A spike in air pollution is threatening to make the city gasp for breath. Levels of particulate matter less than 10 microns in size (PM10) have increased manifold since October this year as compared to levels last year. The December figures have crossed the danger mark for those suffering from respiratory problems.
Experts warn that suspended particles less than 10 microns in size cause more harm because of their ability to reach deep inside the lungs.
Dust-defence mechanisms like cilia (fine hair-like structures) in the trachea (windpipe) are defenceless against a surfeit of these fine dust particles.
Data from the System of Air Quality Forecasting and Research (SAFAR) reveals average PM10 levels in October and November were 54.43µg/m3 and 97.83 µg/m3 respectively in 2013 and climbed to 89.14µg/m3 and 105.84 µg/m3 in the corresponding months of this year. The average in December 2013 was 114.06 µg/m3. This December, so far, it is hovering at 122.95 µg/m3.
Dr Gufran Beig, Project Director, SAFAR said researchers had observed that on some days during these months air quality of Pune was listed as ‘poor’ indicating health risk to sensitive group of people.
Children and adults active outdoors and people with respiratory disease are at a greater risk, Neha Parkhi, senior programme officer at SAFAR said.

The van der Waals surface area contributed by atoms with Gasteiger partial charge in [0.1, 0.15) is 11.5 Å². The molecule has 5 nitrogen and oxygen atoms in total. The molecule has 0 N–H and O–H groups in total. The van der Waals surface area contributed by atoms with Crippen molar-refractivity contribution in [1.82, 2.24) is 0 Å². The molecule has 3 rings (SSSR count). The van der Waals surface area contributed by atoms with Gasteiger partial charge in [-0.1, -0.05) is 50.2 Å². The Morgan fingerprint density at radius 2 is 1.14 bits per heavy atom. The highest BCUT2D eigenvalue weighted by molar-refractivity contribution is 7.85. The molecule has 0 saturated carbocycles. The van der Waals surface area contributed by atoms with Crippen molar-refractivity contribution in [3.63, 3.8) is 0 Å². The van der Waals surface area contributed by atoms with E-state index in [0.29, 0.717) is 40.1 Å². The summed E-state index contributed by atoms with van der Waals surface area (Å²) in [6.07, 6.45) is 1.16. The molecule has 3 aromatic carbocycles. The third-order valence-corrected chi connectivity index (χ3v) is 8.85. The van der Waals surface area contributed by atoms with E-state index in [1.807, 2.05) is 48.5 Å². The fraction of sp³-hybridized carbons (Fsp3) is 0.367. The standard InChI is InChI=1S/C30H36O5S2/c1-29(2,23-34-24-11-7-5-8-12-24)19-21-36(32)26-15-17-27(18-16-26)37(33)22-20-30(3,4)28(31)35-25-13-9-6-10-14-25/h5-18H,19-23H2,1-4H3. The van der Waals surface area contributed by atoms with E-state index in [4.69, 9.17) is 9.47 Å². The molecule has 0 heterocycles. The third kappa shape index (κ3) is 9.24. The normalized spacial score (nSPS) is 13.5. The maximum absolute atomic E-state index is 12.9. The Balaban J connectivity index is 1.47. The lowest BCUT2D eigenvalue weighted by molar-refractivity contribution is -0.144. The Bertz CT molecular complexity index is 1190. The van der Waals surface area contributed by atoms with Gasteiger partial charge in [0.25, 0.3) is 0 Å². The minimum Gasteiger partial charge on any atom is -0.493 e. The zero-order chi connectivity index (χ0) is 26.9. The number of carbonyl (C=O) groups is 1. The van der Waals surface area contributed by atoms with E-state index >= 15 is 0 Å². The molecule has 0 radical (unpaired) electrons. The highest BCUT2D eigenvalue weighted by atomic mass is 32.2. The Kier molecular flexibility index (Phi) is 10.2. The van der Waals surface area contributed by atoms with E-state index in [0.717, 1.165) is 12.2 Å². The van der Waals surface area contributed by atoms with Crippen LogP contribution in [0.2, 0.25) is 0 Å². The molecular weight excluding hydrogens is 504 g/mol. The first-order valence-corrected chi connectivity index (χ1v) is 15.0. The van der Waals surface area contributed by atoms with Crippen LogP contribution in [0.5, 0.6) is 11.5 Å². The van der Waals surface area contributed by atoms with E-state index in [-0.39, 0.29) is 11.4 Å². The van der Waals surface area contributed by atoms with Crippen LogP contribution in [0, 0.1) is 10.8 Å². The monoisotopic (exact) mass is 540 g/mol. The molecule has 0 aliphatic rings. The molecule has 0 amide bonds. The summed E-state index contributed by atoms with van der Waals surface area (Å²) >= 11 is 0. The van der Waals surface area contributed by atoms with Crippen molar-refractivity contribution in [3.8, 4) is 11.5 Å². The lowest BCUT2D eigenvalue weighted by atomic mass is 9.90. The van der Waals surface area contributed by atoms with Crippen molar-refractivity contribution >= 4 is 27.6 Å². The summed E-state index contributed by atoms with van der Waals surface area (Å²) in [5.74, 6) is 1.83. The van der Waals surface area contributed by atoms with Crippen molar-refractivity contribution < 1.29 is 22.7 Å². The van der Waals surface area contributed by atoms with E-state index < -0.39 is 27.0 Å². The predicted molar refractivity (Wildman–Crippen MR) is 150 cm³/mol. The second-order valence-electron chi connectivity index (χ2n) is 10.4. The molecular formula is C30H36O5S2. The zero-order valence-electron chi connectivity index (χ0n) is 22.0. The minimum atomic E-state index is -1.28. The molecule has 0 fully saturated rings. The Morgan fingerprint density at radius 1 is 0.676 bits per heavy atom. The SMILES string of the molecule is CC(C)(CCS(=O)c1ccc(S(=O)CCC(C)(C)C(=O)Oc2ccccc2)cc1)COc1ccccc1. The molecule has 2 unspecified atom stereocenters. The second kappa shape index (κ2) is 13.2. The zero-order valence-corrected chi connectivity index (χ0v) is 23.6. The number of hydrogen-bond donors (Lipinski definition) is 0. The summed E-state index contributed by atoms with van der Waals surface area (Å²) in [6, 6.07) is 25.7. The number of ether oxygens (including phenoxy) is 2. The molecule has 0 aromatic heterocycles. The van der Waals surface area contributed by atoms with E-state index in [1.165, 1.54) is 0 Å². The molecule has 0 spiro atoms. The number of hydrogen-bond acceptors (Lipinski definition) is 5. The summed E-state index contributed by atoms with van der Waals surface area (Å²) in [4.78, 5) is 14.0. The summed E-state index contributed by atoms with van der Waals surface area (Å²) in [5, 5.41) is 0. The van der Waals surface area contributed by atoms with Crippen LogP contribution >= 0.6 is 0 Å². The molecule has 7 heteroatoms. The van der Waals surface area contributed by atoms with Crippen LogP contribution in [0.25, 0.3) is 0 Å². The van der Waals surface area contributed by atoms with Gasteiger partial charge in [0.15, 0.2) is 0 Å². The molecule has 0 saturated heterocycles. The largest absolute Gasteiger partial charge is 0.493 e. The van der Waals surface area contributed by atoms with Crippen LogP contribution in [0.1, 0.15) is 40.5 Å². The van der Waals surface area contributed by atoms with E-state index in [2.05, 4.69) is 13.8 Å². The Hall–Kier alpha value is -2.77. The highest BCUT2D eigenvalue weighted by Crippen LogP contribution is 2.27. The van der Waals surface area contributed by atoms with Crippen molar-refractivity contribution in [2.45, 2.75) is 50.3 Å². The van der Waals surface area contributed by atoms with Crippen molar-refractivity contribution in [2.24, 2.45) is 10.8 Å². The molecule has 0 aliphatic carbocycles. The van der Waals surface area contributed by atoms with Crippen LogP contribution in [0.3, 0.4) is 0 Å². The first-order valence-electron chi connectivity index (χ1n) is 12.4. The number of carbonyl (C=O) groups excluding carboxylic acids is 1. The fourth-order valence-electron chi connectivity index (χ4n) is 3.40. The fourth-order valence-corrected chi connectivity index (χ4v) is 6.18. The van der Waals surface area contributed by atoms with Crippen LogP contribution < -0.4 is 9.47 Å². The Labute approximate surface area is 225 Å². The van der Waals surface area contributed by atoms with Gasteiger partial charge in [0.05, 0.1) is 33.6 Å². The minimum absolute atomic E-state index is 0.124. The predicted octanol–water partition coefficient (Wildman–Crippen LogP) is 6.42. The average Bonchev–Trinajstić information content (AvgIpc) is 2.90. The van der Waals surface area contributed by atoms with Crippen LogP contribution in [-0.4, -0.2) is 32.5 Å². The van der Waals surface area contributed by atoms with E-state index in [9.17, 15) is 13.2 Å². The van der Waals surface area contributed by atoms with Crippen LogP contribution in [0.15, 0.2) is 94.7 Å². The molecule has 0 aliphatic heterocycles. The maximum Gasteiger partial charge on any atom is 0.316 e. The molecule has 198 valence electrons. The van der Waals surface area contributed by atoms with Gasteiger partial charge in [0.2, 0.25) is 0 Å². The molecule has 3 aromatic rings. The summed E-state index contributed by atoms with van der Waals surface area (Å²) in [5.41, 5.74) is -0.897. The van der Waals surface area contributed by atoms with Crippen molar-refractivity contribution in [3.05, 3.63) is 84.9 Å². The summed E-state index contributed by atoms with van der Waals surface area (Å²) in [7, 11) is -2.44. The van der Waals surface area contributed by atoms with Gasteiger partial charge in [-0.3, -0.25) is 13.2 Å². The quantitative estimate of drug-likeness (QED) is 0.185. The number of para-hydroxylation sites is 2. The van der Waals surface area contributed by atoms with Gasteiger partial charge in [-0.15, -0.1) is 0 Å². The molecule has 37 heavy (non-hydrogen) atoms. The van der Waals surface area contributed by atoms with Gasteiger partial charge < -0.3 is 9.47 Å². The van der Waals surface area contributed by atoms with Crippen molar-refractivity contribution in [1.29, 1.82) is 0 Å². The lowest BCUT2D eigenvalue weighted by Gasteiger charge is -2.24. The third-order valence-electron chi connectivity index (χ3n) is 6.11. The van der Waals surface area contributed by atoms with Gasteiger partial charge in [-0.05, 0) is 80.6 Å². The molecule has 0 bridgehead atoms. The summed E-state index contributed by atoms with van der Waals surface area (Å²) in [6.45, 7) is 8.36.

The monitoring and forecasting by SAFAR is done at ten stations in the city for major gaseous pollutants like oxides of nitrogen, carbon monoxide, benzene and other hydrocarbons, besides particulate matter. A close eye is kept on PM10 and the more harmful PM2.5.
Level of any gaseous pollutant is defined by the Air Quality Index (AQI) at a scale of 0-500.
As temperature goes down in winter, higher levels of particulate matter are recorded at ground level. When temperature is lower, upward movement of pollutants from various sources slows down. If there is no wind activity, horizontal dispersal also slows down. This leads to accumulation of particulate matter near the earth’s surface, causing a haze, explained Beig. There is higher concentration of particulate matter near the earth’s surface, or within the breathing range, so more particles enter the lungs.
Particles larger than PM10 are filtered out in the upper layers of respiratory tract. People with lung conditions — for instance asthma or chronic obstructive pulmonary disease — are at risk. There are associated risks for people with heart disease, researchers said.